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Obama on Russian Missile Sale to Iran: No Big Deal, They're Just 'Defensive'

President Obama said today he's "surprised" that Russian President Vladimir Putin actually waited until now to sell missiles to the Iranians.

Putin said during a live Q&A program yesterday that it was acceptable to lift the ban on selling the S-300 anti-aircraft missile system to Iran because Tehran is “demonstrating a lot of flexibility and an obvious desire to reach a compromise on their nuclear program.”

Putin also stressed that it's Russia's prerogative to lift a unilateral ban and that Iran "does not pose any threat to Israel whatsoever."

He said that since Russian companies made the $900 million equipment, “Why should we take the loss?”

Appearing at the White House today with Italian Prime Minister Mattero Renzi, Obama said the sale "was slated to happen in 2009, when I first met with then-Prime Minister Putin."

"They actually stopped the sale, paused or suspended the sale at our request. And I'm frankly surprised that it held this long, given that they were not prohibited by sanctions from selling these defensive weapons," Obama added.

"When I say I'm not surprised, given some of the deterioration in the relationship between Russia and the United States, and the fact that their economy is under strain and this was a substantial sale. I do think that it sends a message about how important it is for us to look like we are credible in negotiations if in fact a deal fails, and we are needing to maintain sanctions."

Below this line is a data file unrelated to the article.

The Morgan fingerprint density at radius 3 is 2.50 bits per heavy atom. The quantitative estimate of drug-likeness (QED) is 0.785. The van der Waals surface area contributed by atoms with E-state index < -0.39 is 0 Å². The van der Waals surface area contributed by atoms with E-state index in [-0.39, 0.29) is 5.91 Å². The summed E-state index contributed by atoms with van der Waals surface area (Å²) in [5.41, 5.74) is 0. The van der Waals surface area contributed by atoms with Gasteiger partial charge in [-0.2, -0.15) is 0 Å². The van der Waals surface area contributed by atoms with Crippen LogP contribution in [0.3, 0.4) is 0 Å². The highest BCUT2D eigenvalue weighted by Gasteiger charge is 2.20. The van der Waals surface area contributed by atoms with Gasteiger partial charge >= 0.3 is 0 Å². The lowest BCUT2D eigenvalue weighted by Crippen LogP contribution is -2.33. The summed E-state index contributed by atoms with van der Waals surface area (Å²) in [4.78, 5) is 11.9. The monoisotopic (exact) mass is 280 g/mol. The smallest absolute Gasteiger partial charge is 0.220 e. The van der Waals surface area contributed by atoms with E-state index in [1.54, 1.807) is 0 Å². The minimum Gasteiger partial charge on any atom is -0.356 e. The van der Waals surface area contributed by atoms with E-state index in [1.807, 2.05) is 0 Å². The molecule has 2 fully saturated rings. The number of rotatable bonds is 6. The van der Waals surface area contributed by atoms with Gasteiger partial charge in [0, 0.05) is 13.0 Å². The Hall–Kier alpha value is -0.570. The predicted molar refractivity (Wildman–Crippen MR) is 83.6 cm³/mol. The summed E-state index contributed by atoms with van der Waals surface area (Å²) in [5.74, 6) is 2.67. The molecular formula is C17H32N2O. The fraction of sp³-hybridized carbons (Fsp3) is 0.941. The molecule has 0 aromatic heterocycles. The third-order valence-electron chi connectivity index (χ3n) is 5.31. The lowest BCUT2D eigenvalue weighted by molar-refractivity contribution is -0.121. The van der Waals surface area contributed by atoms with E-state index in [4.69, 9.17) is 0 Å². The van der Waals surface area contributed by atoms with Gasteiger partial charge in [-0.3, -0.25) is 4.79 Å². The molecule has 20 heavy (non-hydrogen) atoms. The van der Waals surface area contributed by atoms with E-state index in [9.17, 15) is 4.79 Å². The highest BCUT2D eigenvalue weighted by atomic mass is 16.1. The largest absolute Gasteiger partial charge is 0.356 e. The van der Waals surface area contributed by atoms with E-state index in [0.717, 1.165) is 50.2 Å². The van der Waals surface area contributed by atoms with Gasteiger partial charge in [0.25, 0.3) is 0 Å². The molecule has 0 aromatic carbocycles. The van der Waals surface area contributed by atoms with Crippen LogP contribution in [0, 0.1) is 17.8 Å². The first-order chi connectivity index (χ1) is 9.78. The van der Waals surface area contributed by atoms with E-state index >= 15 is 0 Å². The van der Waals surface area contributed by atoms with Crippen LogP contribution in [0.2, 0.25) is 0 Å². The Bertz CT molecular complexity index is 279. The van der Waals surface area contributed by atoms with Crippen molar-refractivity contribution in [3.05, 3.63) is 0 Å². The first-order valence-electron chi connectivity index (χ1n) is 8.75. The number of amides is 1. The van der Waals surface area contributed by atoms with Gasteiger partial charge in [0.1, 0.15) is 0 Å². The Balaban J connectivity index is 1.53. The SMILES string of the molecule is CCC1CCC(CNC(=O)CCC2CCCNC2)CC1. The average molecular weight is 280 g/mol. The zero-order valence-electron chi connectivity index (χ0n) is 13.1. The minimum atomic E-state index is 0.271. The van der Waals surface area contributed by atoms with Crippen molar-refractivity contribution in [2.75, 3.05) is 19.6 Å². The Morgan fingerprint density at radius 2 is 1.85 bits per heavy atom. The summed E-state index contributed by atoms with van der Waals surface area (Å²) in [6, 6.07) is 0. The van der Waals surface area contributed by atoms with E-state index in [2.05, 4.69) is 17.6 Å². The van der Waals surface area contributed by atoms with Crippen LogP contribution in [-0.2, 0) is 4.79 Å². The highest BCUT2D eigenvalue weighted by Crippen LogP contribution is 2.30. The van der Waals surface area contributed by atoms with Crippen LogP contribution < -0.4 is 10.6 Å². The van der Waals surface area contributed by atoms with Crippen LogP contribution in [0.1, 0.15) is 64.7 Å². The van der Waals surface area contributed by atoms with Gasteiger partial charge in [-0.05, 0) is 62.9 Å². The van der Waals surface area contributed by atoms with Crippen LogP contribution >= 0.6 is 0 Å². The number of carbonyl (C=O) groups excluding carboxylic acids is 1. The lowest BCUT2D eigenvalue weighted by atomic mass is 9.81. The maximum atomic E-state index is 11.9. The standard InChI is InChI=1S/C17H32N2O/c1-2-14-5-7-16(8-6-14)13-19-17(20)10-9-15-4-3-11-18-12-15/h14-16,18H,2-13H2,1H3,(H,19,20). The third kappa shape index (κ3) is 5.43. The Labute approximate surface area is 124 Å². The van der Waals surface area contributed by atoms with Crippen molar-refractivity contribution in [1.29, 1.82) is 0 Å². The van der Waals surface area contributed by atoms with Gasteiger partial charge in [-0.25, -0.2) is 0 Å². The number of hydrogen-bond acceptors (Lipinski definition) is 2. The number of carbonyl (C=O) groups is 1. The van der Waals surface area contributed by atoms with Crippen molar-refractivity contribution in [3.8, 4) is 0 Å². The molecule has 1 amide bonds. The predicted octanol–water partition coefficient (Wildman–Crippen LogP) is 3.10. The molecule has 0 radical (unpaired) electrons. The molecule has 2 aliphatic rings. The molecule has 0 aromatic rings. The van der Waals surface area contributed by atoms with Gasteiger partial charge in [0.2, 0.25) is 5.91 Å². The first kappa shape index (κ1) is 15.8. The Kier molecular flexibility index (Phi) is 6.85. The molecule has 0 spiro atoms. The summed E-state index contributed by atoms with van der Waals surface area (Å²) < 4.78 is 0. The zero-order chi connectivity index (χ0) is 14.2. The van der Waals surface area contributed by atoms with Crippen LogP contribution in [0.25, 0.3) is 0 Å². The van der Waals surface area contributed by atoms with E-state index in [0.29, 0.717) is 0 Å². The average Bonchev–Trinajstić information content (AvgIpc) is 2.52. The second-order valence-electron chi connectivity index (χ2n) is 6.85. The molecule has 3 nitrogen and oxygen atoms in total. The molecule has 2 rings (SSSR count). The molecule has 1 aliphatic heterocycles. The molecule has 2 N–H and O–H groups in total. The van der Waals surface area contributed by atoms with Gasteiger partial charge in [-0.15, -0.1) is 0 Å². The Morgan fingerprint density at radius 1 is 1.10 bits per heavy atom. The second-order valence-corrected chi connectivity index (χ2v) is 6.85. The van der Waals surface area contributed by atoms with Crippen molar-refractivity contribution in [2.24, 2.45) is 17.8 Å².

Obama steered this into a criticism of Congress.

"Because I've heard some in Congress who are opposed to this deal say either let's just slap on even more sanctions, or we'll do sanctions unilaterally, regardless of what other countries are willing to do. The reason that the sanctions regime has worked is because painstakingly we built an international coalition that has held this long," he said.

"And if it is perceived that we walked away from a fair deal that gives us assurances Iran doesn't get a nuclear weapon, then those international sanctions will fray. And it won't just be Russia or China. It will be some of our close allies who will start questioning what -- our capacity or the wisdom of maintaining these."

Obama stressed that "we don't want to put ourselves in that position."

"We want to make sure that if there's no deal on the Iran nuclear program, it's because the Iranians were not willing to accept what the international community considered to be an appropriate and fair approach to this problem," he added.

Israel Prime Minister Benjamin Netanyahu's office said he called Putin earlier this week to express "grave concerns" about the sale.

"The Prime Minister told President Putin that this sale will only encourage Iranian aggression in the region and further undermine the stability of the Middle East."

Israel has expressed concern that the missiles will make their way to Hezbollah.